Thank you for your time
Alice S.

Reply
Isabel

There are some books and magazines that come with both the written intrusions and charts. Also there is a place called etsy.com and they sell magazines that have both the charts and written. They are called magic crochet. Also there is a website called mypicot.com this lady has beautiful patterns. Most of them have the written pattern as well as the chart. You will need to download Adobe reader to download them and she gives a link. Another tip, under google search type in crochet patterns with charts and written instructions. Hope this was helpful.

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Carol Ann

Thank you Isabel for your referring ppl to mypicot.com. I am new to crochet and enjoy finding uniquely beautiful stitch patterns. The tutorials will also be very helpful. I only wish I had more time to devote to crochet.

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Marg

Some charts I look at seem to have very long starting chains…and they are tiny…..seems like a lot of counting. Any tip for getting the counts right…fairly quickly? Thanks!

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Delecia

Marg,
If I have a long count, I keep a lot of markers close by. As I chain, I will mark every 20 st. So if I’m chaining 240, I mark every 20th st. Then I only have to count the markers if I get lost and I don’t have to start at the beginning and count sts. Hope that helps. Stitch markers are my best friend in crochet.

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Ruth

Help a stranded sister please! 😥 I found this awesome page with loads of free patterns http://www.garnstudio.com/pattern.php?id=4713&cid=17#pattern_content and I’m trying to make this slipper boot without success. I have no idea how to interpret the pattern drawing. It’s supposed to be worked from the bottom right going left, in the round, but I don’t get it. 😥😥 I have the toe area done but that’s it. If anyone can write out the interpretation of the pattern drawing, you’d be my hero. Thank you.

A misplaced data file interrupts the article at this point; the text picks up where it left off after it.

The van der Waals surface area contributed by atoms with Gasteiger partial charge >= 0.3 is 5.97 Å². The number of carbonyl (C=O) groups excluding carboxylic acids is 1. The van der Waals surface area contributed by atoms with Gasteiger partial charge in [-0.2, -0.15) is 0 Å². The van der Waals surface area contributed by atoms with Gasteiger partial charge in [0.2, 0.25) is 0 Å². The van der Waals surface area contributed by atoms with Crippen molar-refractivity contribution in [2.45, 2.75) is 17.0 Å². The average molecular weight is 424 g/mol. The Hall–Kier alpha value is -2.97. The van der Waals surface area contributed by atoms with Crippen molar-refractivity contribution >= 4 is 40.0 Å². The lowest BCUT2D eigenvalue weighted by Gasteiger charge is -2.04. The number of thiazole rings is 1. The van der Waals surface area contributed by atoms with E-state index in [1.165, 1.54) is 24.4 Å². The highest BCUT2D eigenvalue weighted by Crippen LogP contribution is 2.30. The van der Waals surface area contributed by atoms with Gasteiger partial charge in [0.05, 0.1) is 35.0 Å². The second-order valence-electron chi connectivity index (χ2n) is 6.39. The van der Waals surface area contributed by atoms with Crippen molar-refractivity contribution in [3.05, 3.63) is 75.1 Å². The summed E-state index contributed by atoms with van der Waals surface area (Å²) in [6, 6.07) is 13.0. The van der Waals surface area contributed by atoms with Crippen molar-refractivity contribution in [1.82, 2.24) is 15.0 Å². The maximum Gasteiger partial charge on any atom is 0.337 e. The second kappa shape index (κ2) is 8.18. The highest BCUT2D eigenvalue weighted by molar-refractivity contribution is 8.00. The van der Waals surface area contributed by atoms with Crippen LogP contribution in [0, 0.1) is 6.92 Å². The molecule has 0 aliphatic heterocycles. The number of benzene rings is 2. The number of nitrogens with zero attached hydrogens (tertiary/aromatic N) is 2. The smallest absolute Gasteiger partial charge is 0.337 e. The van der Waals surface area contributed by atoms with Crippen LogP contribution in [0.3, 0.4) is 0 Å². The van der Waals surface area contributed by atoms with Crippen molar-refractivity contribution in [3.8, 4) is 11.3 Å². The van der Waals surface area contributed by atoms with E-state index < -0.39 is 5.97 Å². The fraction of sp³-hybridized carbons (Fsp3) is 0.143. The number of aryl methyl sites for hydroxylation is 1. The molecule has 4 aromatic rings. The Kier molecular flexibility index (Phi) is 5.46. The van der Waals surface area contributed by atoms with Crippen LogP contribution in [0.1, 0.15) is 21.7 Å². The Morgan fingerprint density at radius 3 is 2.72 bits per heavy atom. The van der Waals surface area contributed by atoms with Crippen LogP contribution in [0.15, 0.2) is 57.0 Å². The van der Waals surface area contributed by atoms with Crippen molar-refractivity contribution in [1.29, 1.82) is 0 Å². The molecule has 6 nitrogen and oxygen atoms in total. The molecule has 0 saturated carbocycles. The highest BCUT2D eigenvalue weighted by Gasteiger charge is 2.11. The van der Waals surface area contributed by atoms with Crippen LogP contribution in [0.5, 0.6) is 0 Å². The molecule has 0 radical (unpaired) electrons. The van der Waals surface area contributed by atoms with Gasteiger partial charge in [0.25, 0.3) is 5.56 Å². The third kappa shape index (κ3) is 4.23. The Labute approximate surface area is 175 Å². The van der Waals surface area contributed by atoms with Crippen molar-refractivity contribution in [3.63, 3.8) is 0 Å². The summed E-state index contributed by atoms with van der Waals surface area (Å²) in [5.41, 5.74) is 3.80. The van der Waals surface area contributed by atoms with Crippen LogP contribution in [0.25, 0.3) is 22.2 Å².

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Michelle rhodes

Hi. Just downloaded and translated a pattern from portugese and it says make 2 high points at each high point of previous round then says make one high point in first high point of previous round and 2 highlights the next high point. What are high points and highlights?

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RoyG

I am having an awful time with a crochet diagram which is fine to red except at one point it has chain 5, then dc down to join on to a per-cocrehtted round flower, chain 5 and then dc to join the next point on the round, then chain 5 again NOW they have a treble crochet and from it two dc spitting down to join one each to a point on the first flower and then a lower point on the second flower. This makes perfect sense but how the dickens do you split in mid air a treble crohet without a stitch to insert into into two dc which you then join to the two flower edges. I cannot understand how to do this. It looks fine in the photograph of the dress but on the diagram nothing is explained and I have never seen this on any other diagram pattern. Can anyone help me?

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Tina Hares

I love the charts thay are so mutch easyer

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Linda Kennedy

I find the diagrams are not a problem in reading/ following. ut where i get confused is how to put the pieces together . what i mean is how many stitches to do length/ width etc

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Martha Grosskreutz

so my question is where do you find the diagram patterns? i used to use magic crochet magazines but since they stopped printing them I am at a loss for patterns

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Esmi

Try ravelry.com. Click on Patterns at the top of that page and click “Use the pattern browser & advanced search” just below the search box. You will get a very advanced search page with tons and tons of search filters on the left side of the page. Look for a section titled
Attributes, select Pattern Instructions and put a checkmark on “chart”.
If you also check the “free patterns only” filter near the top you should still have thousands of patterns to choose from!!

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Sharon

Hi can somebody tell me what this means please. Work 16 rows straight. Thank you

Reply
Esmi

Since it’s not asking you to work those rows in pattern, it most likely means you need to do 16 rows of plain single crochet rows .

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Tracy

What does A.2a (=8 DC) 13-14-15 times in width?